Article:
The CSP system works by having solar-heated water pumped through coils of stainless steel pipes in steel tanks containing high purity graphite blocks. The result will produce super-heated ‘dry’ steam which in turn will power a turbine to produce electricity. The main advantage of this system is that it is autonomous and can operate around the clock. The CSP technology, developed by Solastor PTY Ltd, an Australian company, has been tested in Australia and China, but the plant in Cyprus will be the first to proceed as a planned commercial venture. Production will be sold to the Electricity Authority of Cyprus (EAC) at a price which is 40% cheaper compared to EAC’s current sell prices. This technology is also environmentally friendly as the water that evaporates into steam is partly re-circulated through the system, thus saving in water consumption. There are no green-house gas emissions involved and no chemicals or batteries are needed.
Developing Ideas into Viable Products
Most R&D activities in Cyprus are carried out in academic institutions and while they do excellent work, they do not offer the business and technical services to develop a product commercially. There are, however, private R&D companies which are commercially driven. The flagship of these companies is the Cyprus Research and Innovation Center (CyRIC), founded six years ago by Panayiotis Philimis, holder of a PhD in mechanical engineering and computer-aided product design and manufacturing.
CyRIC’s core areas are mechanical engineering design and prototyping, electrical and electronics engineering, robotics and wearables, biomedical engineering and information communication technologies. As a certified BIC (Business Innovation Centre), CyRIC has a national role in propelling innovation and supporting the entrepreneurial ecosystem, providing high-quality services to start-ups and SMEs and anyone who has a bright idea for an innovative product or service.
With its staff of 20, half of whom have PhDs, CyRIC can assist in validating the idea, draw up a business plan, develop the IP, design and develop a prototype which the centre can then help take to investors and to market. CyRIC has been involved in more than 35 R&D projects – mostly funded by EU and industry – worth over €40 million.
CyRIC founded Gravity, an international venture-building incubator which focuses on developing start-ups from early-stage to mature ventures, by assisting them in all the necessary steps and being with them throughout their journey. Gravity provides all necessary services, including access to working spaces, laboratories to develop prototypes in-house with the support of technicians, developers and engineers, mentoring and coaching, funding, among others. In 2016, CyRIC became the first BIC in Cyprus, certified by the European Business Network (EBN). Dr Philimis is also president of the Cyprus Association of Research Innovation Enterprises (CARIE).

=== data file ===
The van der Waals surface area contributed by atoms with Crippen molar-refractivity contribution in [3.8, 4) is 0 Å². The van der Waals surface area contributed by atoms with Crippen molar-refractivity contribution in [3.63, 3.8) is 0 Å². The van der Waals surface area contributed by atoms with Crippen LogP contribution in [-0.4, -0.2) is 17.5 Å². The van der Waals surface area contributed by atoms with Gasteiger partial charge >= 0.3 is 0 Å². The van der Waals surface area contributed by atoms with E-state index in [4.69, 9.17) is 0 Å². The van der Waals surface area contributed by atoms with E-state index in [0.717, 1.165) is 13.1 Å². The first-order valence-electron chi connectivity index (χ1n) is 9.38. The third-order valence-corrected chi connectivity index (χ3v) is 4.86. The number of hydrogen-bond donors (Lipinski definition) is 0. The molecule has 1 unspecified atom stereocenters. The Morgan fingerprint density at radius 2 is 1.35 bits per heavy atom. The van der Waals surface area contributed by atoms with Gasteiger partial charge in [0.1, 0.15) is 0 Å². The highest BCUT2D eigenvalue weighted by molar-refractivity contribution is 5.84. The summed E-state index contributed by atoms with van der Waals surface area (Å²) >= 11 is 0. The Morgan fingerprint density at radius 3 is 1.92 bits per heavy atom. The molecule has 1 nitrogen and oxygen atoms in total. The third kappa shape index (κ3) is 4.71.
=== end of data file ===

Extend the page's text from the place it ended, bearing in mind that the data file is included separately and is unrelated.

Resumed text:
Cyprus recently launched a fast-track visa scheme for technological entrepreneurs from outside the EU who launch or operate innovative start-ups with high growth potential. Tellingly, in the case of an already existing start-up, an external auditor must certify that at least 10% of the operational expenses went to R&D in at least one of the previous three years. This requirement reflects the importance that the government places on encouraging investment in R&D in the private sector. Several major international ICT companies have long operated regional headquarters in Cyprus, using the island as a hub for so ware development, system integration, testing services, R&D activities, project management, marketing and sales.
Among these are NCR, an America-based world leader in consumer transaction solutions, including ATM teller machines, and AMDOCS, a leading multinational so ware and services provider to global communications and media companies. Others who have their global headquarters in Cyprus include Wargaming, one of the world’s most popular and pro table publishers of video games, and Viber, an online communications program that competes with Skype. Viber’s success in Cyprus is a good advertisement for the island as it seeks to attract more tech entrepreneurs. Viber was started in 2010 by a team of foreign nationals who needed a place within the EU that had favourable taxation and was near to their homeland, so they set up in Cyprus with headquarters in Limassol. Viber grew rapidly and in 2014 was bought by the Japanese e-commerce giant Rakuten for US$900 million. Viber’s founders each realised a multiple return on their investments after paying the standard Cyprus company tax rate of 12.5% on their gains.
A Future of Innovation
Few would bet against Cyprus’ ambition to become a regional hub given the entrepreneurial air of Cypriots, the high percentage of those in tertiary and postgraduate education, and the business- friendly attitude of successive administrations – none more so than the current government. No EU country per capita is better at competing for EU R&D funds, while coordinated strategic planning by the government and private sector has already resulted in the launch of successful projects and the creation of many innovative products.